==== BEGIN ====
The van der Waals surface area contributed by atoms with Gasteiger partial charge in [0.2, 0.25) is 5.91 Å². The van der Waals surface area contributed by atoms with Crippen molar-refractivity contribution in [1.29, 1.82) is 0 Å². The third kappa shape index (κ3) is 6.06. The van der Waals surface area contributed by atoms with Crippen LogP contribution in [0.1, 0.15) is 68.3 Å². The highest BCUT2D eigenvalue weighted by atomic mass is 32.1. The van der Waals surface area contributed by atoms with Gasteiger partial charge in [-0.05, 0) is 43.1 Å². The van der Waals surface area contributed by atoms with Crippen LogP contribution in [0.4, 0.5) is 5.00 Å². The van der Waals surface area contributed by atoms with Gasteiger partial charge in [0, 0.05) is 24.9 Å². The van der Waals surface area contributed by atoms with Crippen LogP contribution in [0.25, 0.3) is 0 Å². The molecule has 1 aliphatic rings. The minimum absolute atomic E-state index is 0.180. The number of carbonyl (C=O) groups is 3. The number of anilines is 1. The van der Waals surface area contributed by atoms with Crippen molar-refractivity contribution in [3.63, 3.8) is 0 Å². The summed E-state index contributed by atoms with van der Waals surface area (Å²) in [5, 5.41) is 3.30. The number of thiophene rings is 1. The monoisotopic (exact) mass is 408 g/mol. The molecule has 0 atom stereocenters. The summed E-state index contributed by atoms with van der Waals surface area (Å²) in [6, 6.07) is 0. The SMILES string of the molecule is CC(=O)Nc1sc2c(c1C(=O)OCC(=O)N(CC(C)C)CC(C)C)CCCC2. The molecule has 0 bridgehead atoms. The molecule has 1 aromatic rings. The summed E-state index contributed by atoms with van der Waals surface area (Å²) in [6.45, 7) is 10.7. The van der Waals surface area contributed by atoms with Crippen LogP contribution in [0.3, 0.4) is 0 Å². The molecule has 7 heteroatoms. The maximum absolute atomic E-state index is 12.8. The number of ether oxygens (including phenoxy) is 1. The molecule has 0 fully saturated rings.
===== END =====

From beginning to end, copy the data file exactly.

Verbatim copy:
The van der Waals surface area contributed by atoms with Gasteiger partial charge in [0.2, 0.25) is 5.91 Å². The van der Waals surface area contributed by atoms with Crippen molar-refractivity contribution in [1.29, 1.82) is 0 Å². The third kappa shape index (κ3) is 6.06. The van der Waals surface area contributed by atoms with Crippen LogP contribution in [0.1, 0.15) is 68.3 Å². The highest BCUT2D eigenvalue weighted by atomic mass is 32.1. The van der Waals surface area contributed by atoms with Gasteiger partial charge in [-0.05, 0) is 43.1 Å². The van der Waals surface area contributed by atoms with Crippen LogP contribution in [0.4, 0.5) is 5.00 Å². The van der Waals surface area contributed by atoms with Gasteiger partial charge in [0, 0.05) is 24.9 Å². The van der Waals surface area contributed by atoms with Crippen LogP contribution in [0.25, 0.3) is 0 Å². The molecule has 1 aliphatic rings. The minimum absolute atomic E-state index is 0.180. The number of carbonyl (C=O) groups is 3. The number of anilines is 1. The van der Waals surface area contributed by atoms with Crippen molar-refractivity contribution in [3.63, 3.8) is 0 Å². The summed E-state index contributed by atoms with van der Waals surface area (Å²) in [5, 5.41) is 3.30. The number of thiophene rings is 1. The monoisotopic (exact) mass is 408 g/mol. The molecule has 0 atom stereocenters. The summed E-state index contributed by atoms with van der Waals surface area (Å²) in [6, 6.07) is 0. The SMILES string of the molecule is CC(=O)Nc1sc2c(c1C(=O)OCC(=O)N(CC(C)C)CC(C)C)CCCC2. The molecule has 0 bridgehead atoms. The molecule has 1 aromatic rings. The summed E-state index contributed by atoms with van der Waals surface area (Å²) in [6.45, 7) is 10.7. The van der Waals surface area contributed by atoms with Crippen LogP contribution in [0.3, 0.4) is 0 Å². The molecule has 7 heteroatoms. The maximum absolute atomic E-state index is 12.8. The number of ether oxygens (including phenoxy) is 1. The molecule has 0 fully saturated rings.